# Proof for inequality with $a,b,c,d$ with $d =\max(a,b,c,d)$

Let $a,b,c,d$ positive real numbers with $d= \max(a,b,c,d)$. Proof that

$$a(d-c)+b(d-a)+c(d-b)\leq d^2$$

• I believe that the GM-AM inequality with $n=4$ variables might be helpful.

$$\sqrt[n]{x_1 x_2 \dots x_n} \le \frac{x_1+ \dots + x_n}{n}$$

We also know that the Geometric mean is bounded as follows :

$$\min \{x_1, x_2, \dots x_n\} \le \frac{x_1+ \dots + x_n}{n} \le \max \{x_1, x_2, \dots x_n\}$$

** I also tried to draw an square and some rectangles, but nothing worked out.

• Is $d=\max(a,b,c)$ or $d=\max(a,b,c,d)$? – AsdrubalBeltran May 17 '14 at 4:37
• @Arthur Yes, there is. The latter allows $d$ to differ from all of the other three. – Hagen von Eitzen May 17 '14 at 4:44
• according to the question, $d=\max(a,b,c,d)$ – Keith May 17 '14 at 12:56

## 3 Answers

Consider the polynomial $$f(x)=x^3-(a+b+c)x^2+(ab+bc+ac)x-abc$$ having $a,b,c$ as roots. We have $$f(d)=d^3-(a+b+c)d^2+(ab+bc+ac)d-abc=d\cdot(RHS-LHS)-abc$$ and $f(d)=(d-a)(d-b)(d-c)\ge0$.

Or in short $$a(d-c)+b(d-a)+c(d-b)=(a+b+c)d-(ac+ab+bc)\\=\frac{d^3-(d-a)(d-b)(d-c)-abc}{d}\le d^2$$

Divide both sides by $d^2$ to get an equivalent inequality:

$\dfrac{a}{d}\cdot \left(1 - \dfrac{c}{d}\right) + \dfrac{b}{d}\cdot \left(1 - \dfrac{a}{d}\right) + \dfrac{c}{d}\cdot \left(1 - \dfrac{b}{d}\right) \leq 1$.

Now let $x = \dfrac{a}{d}$, $y = \dfrac{b}{d}$, and $z = \dfrac{c}{d}$, then : $0 \leq x, y, z \leq1$, and we are to prove:

$x(1 - z) + y(1 - x) + z(1 - y) \leq 1$.

Consider $f(x,y,z) = x(1 - z) + y(1 - x) + z(1 - y) - 1 = x + y + z - xy - yz - zx - 1$. We find the critical points of $f$. So take partial derivatives:

$f_x = 1 - y - z = 0 \iff y + z = 1$

$f_y = 1 - x - z = 0 \iff x + z = 1$

$f_z = 1 - x - y = 0 \iff x + y = 1$.

Thus $\nabla{f} = 0 \iff x + y = y + z = z + x = 1 \iff x = y = z = \dfrac{1}{2}$. Thus the maximum of $f$ occurs at either the critical values or the boundary points which are: $(x,y,z) = (0,0,0), (0,1,1), ..., (1,1,1)$. Of these values, the max is $0$. So $f(x,y,z) \leq 0$ which is what we are to prove.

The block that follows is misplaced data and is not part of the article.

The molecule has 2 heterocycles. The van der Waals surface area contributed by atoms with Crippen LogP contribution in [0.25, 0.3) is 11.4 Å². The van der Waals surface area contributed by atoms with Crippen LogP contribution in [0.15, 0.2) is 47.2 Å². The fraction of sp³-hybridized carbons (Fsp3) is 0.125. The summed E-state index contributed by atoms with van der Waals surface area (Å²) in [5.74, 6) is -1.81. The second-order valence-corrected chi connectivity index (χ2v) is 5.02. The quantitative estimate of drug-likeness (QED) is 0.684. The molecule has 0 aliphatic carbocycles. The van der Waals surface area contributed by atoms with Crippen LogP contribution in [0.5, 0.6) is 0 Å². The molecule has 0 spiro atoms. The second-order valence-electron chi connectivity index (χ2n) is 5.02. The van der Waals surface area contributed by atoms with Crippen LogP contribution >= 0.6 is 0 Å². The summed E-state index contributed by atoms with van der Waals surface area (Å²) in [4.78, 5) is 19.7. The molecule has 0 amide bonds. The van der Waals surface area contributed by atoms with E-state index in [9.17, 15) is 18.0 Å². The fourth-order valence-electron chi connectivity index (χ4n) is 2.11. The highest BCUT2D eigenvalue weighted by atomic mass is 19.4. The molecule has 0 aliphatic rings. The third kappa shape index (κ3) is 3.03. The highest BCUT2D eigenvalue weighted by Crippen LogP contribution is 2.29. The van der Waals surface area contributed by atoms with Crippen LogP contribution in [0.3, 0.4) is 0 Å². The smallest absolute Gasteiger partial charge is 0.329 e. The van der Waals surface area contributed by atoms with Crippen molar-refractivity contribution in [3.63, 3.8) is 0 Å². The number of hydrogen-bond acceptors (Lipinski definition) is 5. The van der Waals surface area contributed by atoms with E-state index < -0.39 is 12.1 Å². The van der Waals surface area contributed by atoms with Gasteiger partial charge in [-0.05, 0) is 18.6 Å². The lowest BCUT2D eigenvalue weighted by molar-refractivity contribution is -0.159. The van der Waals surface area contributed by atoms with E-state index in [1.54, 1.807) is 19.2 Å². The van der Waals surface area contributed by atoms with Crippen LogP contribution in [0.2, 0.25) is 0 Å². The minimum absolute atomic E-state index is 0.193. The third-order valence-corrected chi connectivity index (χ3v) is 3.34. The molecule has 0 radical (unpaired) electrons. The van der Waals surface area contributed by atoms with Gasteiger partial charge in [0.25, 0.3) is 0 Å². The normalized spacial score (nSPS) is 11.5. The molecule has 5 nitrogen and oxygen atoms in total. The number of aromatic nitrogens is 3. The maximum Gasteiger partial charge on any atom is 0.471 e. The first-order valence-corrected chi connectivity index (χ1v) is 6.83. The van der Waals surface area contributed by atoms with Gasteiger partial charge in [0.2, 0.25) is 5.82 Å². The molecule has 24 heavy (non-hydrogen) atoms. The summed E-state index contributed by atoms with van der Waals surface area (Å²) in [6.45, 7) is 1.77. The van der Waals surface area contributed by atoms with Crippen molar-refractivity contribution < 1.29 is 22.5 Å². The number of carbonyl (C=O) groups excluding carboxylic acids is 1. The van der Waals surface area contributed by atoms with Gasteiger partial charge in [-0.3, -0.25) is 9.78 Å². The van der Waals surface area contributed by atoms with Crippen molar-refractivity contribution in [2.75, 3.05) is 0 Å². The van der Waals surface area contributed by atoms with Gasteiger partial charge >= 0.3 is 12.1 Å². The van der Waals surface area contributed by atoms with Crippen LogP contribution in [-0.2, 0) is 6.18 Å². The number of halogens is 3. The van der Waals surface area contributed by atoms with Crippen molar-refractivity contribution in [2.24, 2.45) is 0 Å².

• after "Consider" the function $f(x,y,z)$ is defined one way, and right after that another way with $1$ subtracted. [with the subtracted $1$ then one wants to show $f \le 0$ which the rest of your argument does, provided the critical point is shown to be the max]. – coffeemath May 17 '14 at 5:49
• @coffeemath: see edit. – DeepSea May 17 '14 at 5:51
• The critical point is found OK, however the maximum over $0<x,y,z<1$ does not occur there. In fact for example $f(.99,.01,.5)=-.0099>-.25=-1/4.$ – coffeemath May 17 '14 at 6:12
• @coffeemath: agree. This is the local max. The global max attained at the boundary x = y = z = 1 which is 0 – DeepSea May 17 '14 at 6:15
• Yes, the constraints should be $0<x,y,z\le 1$ given the problem statement, and then there are boundary points when one (or more) of $x,y,z$ is $1$. If say $z=1$ then $f(x,y,z)=-xy$ which is less than $0$ [I get $f=-1$ at $x=y=z=1$ however.] I note in your edit you have still allowed $x,y,z$ to be zero, which is excluded in the OP. – coffeemath May 17 '14 at 6:33

The inequality, after multiplying it out and moving all to one side, is $$d^2-ad-bd-cd+ab+ac+bc\ge 0.\tag{1}$$ Since $d=\max(a,b,c,d)$ each of $d-a,\ d-b,\ d-c$ is nonnegative and so $$(d-a)(d-b)(d-c)\ge 0, \\ d^3-ad^2-bd^2-cd^2+abd+acd+bcd\ge abc,$$ where at the last step we moved the $-abc$ term over to the right side. Now since $a,b,c,d$ are positive one can divide both sides of this last inequality by $d$ and obtain $(1)$ as desired, in fact there is the lower bound $abc/d$ for the left side of $(1).$ Note one really only needs $d>0$ (to justify division by $d$) and $a,b,c\ge 0$ for the conclusion to hold.

• In looking at this, it seems really the same idea as in Hagen's answer, without explicitly mentioning the polynomial. I'll delete if anyone thinks it's too similar... – coffeemath May 17 '14 at 11:25